The concert wrap-up

OSLO, Dec. 11, 11:25P, local time

President Obama made the right pick in inviting Esperanza Spalding to play at his concert. The girl is so gifted it's sick. And the fact that she, too, comes from mixed racial/ethnic heritage may also have some affinity for him.

Never jammed too much to Toby Keith before, but I did appreciate his music. Great 10-piece band, and touching lyrics. That has always been the thing with good country. If the lyrics are right, you will have a hit. And country artists tend to be more lyric driven, at least in comparison to modern R&B! And Will Smith made a funny, yet truthful crack: while President Obama may have had to walk tightropes concerning his Nobel Peace Prize lecture, Toby Keith has a finer one to walk, as a Southern country star who's a Democrat! The horror!

Still, his tribute song to Wayman Tisdale, "Cryin' for Me," was unexpectedly touching.

Amadou & Mariam brought the rhythms of the continent to the crowd, and Luis Fonsi kicked it up, Latin style. There was appreciative applause, but not as wildly felt as when Keith wrapped up his set. The way the crowd responded to him, I was going to start checking folks for lassos and chaps.

Now take the following comments to heart. Disregard any bias from the inner fangirl that's still bouncing off the walls when I say Donna Summer truly tore it up! Headlining acts always go last, and also suffer the showtime overrun. It was to be expected with nine preceding acts ahead of her. She cut down her playlist, omitting favorites such as "MacArthur Park," "Smile," and "No More Tears" and powered up "She Works Hard for the Money" with a "Bad Girls/Hot Stuff" medley. She wound it down with "Last Dance," starting soft and slow, upping the tempo, winding it back down, then hitting crescendo.

Norwegians who started off stiff, who couldn't find their hips or their bootys when the night started were dancing all over the place by the time she hit her last note. She looked great and sounded even better. Not as much shimmy as she had back in the Queen of Disco days. But for an almost 61-year-old hot mama, she was indeed smoking! And she demonstrated the kind of showmanship, rapport with the audience, that a class act displays -- even if deep down you're mad that your songs got cut.

And while all of this was great entertainment and celebration, the magic moment was the finale. Willow and Jaden Smith kicked off the opening lines of MJ's "Man in the Mirror." And they were joined by everyone who had performed that evening.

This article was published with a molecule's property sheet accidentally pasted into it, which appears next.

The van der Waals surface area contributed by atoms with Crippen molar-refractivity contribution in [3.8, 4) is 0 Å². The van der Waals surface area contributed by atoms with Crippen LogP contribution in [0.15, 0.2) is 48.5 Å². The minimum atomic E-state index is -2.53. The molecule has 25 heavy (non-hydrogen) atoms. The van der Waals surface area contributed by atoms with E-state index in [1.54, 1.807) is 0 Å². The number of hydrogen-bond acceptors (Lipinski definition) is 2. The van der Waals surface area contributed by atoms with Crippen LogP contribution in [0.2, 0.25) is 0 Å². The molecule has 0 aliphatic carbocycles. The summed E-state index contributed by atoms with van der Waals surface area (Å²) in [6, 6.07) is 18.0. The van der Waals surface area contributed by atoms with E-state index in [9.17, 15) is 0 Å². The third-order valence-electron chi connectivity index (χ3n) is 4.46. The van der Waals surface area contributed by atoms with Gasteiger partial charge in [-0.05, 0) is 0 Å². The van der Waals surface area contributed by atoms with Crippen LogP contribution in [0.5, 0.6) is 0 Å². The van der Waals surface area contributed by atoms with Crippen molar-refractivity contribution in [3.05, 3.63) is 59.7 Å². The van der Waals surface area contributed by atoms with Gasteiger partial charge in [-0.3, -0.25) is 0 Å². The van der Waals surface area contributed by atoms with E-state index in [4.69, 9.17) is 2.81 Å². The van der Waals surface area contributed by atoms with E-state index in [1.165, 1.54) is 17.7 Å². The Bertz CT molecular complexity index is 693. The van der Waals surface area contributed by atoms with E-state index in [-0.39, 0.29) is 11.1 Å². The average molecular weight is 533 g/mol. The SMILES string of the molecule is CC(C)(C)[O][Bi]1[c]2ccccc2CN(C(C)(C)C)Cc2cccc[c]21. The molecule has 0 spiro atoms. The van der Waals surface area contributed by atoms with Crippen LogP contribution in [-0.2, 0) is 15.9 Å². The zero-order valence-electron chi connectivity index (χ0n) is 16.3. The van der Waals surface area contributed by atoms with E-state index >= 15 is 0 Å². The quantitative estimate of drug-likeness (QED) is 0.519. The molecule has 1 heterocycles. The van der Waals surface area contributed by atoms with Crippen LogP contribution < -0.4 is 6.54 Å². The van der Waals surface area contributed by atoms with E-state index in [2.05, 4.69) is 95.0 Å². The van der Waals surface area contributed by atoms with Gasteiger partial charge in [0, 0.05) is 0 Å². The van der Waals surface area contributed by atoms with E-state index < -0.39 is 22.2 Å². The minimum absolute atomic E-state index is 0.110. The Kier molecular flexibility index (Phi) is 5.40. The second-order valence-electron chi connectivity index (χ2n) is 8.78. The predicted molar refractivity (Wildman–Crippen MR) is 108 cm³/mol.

I felt the tears pushing forward.

Look at where we are. Look at who we are. Folks who came from not much, who have gone on to touch the heart of the world, transform its views of itself in the process. Jada Pinkett. Will Smith. Esperanza Spalding. Toby Keith. Wyclef Jean. Donna Summer.Michelle Obama. Barack Obama.

All of them, living what has long been hailed as the American Dream, of coming from little and achieving much. And to end a program dedicated to peace and fellowship among nations with MJ, well it was stirring on multiple levels. And yes, my mascara fell victim tonight, if only a little.

The show folks: Mr. and Mrs. Smith

OSLO, Dec. 11, 10:32P, local time

Can't say that I have ever been a raving Will and Jada fan. Sometimes their smiles are just a little too broad, a little too Hollywood for a couple who came from hard-scrabble cities like Philadelphia and Baltimore, respectively. But tonight, I have to say they made me proud on a lot of levels. Consummate hosts and well-deserving to be on the world stage, they kept the show lively and props firmly on President Obama.

There had been some grumbling around town because the guest of honor skipped out on his own party. Some folks just called it rude. So whenever Will and Jada mentioned his name, there was a less-than-enthusiastic ovation . . . at first.

In the wisdom of the Nobel committee -- and I'm sure its public relations arm -- the live concert was interspersed with taped interviews Will and Jada conducted with the president, along with well wishes from fellow laureates, such as Archbishop Tutu, Al Gore, and Wangari Maathi. It all warmed up the crowd and soon, they were near their feet with applause. It was deft handling.

Excerpts:

Will Smith: This is the first time I've been nervous to be in front of a camera in a long time.
President Obama: Just think back to the Fresh Prince of Bel Air.
Smith: At your address yesterday, you spoke about "moral imagination." Could you speak further about that?
Obama: That speaks to my ability to stand in your shoes.  To see through your eyes. That kind of ability, to imagine ourselves in different situations, helps us connect with other people. Hopefully, it helps drive us to do better on a whole host of other things.